7 (9) - Scott Parker
There is such a dearth of defensively-minded England midfielders that Parker has reached the elevated status of 'one of the first names on the team sheet' and everybody whistles, looks the other way and pretends not to notice his mistakes in an England shirt. We notice them, say 'hmmmmmm' and hope Owen Hargreaves will one day become a fully functioning footballer again.


8 (8) - Steven Gerrard
'Who will replace Rooney?' was the question. Well, here's your answer - Gerrard will play in the middle of the '3' of a 4-2-3-1 when he is fit. And he probably won't kick somebody just because he has the temerity to have momentarily better ball control.


9 (15) - Theo Walcott
Like him or find him utterly, utterly infuriating, Walcott does tend to start whenever he is available. Stewart Downing probably thought he had done enough in the Arsenal winger's absence but he was back on the bench for the Montenegro game as one pin-point cross appeared to justify Fabio's selection. By the way, Nick Miller swears the ball bobbled so the cross was, in essence, a fluke.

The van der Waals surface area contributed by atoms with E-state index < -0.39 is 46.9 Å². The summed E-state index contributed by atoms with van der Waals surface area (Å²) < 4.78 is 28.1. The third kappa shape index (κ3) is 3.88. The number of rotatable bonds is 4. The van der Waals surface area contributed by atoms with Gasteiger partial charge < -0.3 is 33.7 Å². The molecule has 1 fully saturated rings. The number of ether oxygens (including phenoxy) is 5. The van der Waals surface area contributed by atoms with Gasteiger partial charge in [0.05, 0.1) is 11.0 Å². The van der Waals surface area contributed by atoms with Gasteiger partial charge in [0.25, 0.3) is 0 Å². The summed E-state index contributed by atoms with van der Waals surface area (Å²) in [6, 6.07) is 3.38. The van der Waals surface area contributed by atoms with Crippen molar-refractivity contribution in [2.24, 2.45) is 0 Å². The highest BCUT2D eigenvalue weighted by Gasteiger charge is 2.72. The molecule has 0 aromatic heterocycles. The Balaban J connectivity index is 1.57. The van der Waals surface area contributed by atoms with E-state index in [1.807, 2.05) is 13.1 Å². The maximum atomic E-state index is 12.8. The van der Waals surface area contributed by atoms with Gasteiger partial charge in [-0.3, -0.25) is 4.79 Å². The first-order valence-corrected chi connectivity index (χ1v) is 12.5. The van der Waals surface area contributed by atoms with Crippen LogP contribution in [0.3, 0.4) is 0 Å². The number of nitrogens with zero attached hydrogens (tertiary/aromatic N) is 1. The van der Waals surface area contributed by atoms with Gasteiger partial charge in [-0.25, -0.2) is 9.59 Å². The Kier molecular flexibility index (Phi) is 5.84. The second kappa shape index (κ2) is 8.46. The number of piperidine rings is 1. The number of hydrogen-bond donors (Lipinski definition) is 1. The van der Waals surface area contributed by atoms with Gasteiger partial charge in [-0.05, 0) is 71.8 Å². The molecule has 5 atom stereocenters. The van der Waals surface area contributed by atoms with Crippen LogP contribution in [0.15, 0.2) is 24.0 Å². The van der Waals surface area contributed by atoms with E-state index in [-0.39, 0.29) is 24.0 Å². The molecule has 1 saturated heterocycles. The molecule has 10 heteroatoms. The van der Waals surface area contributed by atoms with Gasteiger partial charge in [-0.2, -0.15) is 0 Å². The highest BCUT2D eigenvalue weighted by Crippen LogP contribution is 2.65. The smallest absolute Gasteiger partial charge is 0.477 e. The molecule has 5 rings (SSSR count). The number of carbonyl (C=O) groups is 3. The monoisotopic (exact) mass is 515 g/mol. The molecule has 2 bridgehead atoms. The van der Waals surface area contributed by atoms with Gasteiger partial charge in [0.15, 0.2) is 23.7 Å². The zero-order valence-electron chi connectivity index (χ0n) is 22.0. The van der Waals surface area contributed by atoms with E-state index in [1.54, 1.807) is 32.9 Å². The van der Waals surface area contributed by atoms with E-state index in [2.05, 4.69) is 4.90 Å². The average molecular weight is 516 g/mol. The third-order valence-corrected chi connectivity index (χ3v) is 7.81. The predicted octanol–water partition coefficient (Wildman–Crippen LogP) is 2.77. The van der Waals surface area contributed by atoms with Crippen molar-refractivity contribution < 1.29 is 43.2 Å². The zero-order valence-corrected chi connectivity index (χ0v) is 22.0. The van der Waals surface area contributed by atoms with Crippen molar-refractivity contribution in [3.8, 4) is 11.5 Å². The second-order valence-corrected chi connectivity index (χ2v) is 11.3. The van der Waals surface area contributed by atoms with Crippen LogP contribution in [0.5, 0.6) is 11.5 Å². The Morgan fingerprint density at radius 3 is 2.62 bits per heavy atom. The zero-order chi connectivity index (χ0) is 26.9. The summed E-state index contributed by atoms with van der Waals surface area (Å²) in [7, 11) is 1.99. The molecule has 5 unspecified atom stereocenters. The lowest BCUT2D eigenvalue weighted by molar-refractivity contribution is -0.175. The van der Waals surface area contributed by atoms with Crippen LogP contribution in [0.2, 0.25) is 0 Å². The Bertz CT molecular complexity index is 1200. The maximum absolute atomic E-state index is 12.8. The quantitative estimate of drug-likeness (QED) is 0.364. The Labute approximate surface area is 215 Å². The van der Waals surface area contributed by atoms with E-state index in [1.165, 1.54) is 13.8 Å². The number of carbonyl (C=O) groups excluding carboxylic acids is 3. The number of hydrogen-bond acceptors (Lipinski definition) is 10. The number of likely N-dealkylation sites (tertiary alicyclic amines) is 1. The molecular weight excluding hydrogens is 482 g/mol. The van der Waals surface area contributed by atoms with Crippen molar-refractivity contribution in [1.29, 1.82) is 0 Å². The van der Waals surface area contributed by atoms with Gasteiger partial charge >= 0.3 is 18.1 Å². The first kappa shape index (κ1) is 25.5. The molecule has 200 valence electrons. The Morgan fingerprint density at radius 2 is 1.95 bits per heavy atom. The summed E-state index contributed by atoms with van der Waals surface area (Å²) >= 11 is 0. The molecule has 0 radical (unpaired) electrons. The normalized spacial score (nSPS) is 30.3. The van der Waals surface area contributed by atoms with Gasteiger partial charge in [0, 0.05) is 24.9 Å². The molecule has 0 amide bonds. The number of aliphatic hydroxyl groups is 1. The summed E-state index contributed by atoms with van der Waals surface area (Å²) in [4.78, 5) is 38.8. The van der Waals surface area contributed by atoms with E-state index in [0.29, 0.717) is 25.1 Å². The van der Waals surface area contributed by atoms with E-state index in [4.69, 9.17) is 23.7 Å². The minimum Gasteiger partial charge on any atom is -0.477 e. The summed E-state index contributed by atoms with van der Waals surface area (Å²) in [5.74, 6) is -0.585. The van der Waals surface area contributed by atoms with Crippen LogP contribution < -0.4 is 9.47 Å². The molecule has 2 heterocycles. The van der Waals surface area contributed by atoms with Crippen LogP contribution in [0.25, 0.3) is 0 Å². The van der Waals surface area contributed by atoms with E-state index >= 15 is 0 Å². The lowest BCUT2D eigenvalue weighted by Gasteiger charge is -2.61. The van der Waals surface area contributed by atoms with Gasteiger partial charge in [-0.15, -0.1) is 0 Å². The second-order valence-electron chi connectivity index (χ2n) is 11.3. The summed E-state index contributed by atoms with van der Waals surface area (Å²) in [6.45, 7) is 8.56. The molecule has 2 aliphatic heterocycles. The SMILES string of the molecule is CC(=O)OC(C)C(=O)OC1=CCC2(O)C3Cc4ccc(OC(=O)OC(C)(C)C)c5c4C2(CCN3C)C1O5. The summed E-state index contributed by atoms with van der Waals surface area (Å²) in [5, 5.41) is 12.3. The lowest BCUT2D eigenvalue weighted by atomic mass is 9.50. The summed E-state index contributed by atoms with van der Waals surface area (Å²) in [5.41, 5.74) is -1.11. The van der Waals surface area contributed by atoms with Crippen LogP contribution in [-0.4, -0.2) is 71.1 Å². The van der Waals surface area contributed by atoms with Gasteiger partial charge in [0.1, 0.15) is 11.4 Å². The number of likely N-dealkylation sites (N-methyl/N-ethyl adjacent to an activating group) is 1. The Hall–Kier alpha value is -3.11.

10 (11) - Gareth Barry
Against Bulgaria and then for 44 minutes against Montenegro, Barry's partnership with Parker looked vaguely like one you could possibly take into a major tournament. And then Montenegro started playing. But as it stands - barring Hargreaves getting fit - it's difficult to see Barry not going to Polkraine. Thankfully he looks about 37% better/quicker than he did in South Africa.


11 (7) - Stewart Downing